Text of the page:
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Harvey Era - Coin Silver
Paula says - "One turquoise cabochon set in a smooth bezels with hand-stamped designs to the ends. Made in the Fred Harvey era of Native American jewelry.
"A split shank bracelet is made by splitting the center portion of a solid metal strip (shank) with a saw, chisel or other tool to open it and make it wider. This makes a larger base to attach decorative elements and also makes the bracelet cooler to wear. Read more . . .
"Are you wondering why this item is not described as Native American? You can find the answer by clicking here."
Traditional hand stamping all around to the ends.
Fred Harvey Era Jewelry
Fred Harvey was an entrepreneur who created an avenue for Indians to make and sell jewelry to the tourists. Jewelry of the Fred Harvey era has typical Indian kitsch of arrows, tomahawks, tipis, thunderbirds and so on and was most produced from 1930 throughout the 1950s. Read more about Fred Harvey here.
NOTE: Items in our Vintage Shop are either USED or NEW. They might come from inheritances, estate sales, private collections, and store liquidations. Many items are brand new (NOS, New Old Stock) and in perfect condition while others may show tarnish, scratches and other signs of use. Major issues will be described in detail and shown in photos. Vintage Shop items are sold as described and are not returnable.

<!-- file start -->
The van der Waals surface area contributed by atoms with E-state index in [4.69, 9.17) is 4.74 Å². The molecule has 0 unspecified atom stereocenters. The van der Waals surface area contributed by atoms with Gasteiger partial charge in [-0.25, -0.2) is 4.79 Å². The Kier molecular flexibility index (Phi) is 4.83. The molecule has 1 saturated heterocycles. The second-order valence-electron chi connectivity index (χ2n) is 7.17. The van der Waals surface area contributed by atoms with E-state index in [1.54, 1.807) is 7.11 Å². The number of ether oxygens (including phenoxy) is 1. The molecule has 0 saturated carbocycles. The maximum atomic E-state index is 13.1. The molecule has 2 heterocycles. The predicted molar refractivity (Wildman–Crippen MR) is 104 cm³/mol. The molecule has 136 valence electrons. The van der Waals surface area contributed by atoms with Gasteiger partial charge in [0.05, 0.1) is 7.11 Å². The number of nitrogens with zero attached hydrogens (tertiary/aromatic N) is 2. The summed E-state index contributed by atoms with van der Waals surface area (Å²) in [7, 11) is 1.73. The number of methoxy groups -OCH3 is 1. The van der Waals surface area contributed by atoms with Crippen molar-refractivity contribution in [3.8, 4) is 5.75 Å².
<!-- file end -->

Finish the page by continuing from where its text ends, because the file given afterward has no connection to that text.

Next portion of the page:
Horsekeeping LLC - Definitions of Jewelry Age and Condition
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|A dark or colored film of oxidation that forms naturally on metal exposure to air and other elements. It is often valued for its aesthetically pleasing appearance.|
|30 years or older.|
|New Old Stock. Retail store inventory from at least 10 years ago.|
|An item that has been used.|
The US Department of the Interior Indian Arts and Crafts Act of 1990 and its recent Amendments require that items described as Native American or Indian be made by an enrolled member of a federally recognized tribe. Furthermore, government regulations suggest that all attributions include the Native American Indian's name, tribe and federal tribal enrollment number. Because it is impossible to identify the artist for many vintage items, even if they are authentic Indian made items, we cannot and will not use the words Native American or Indian in association with such pieces.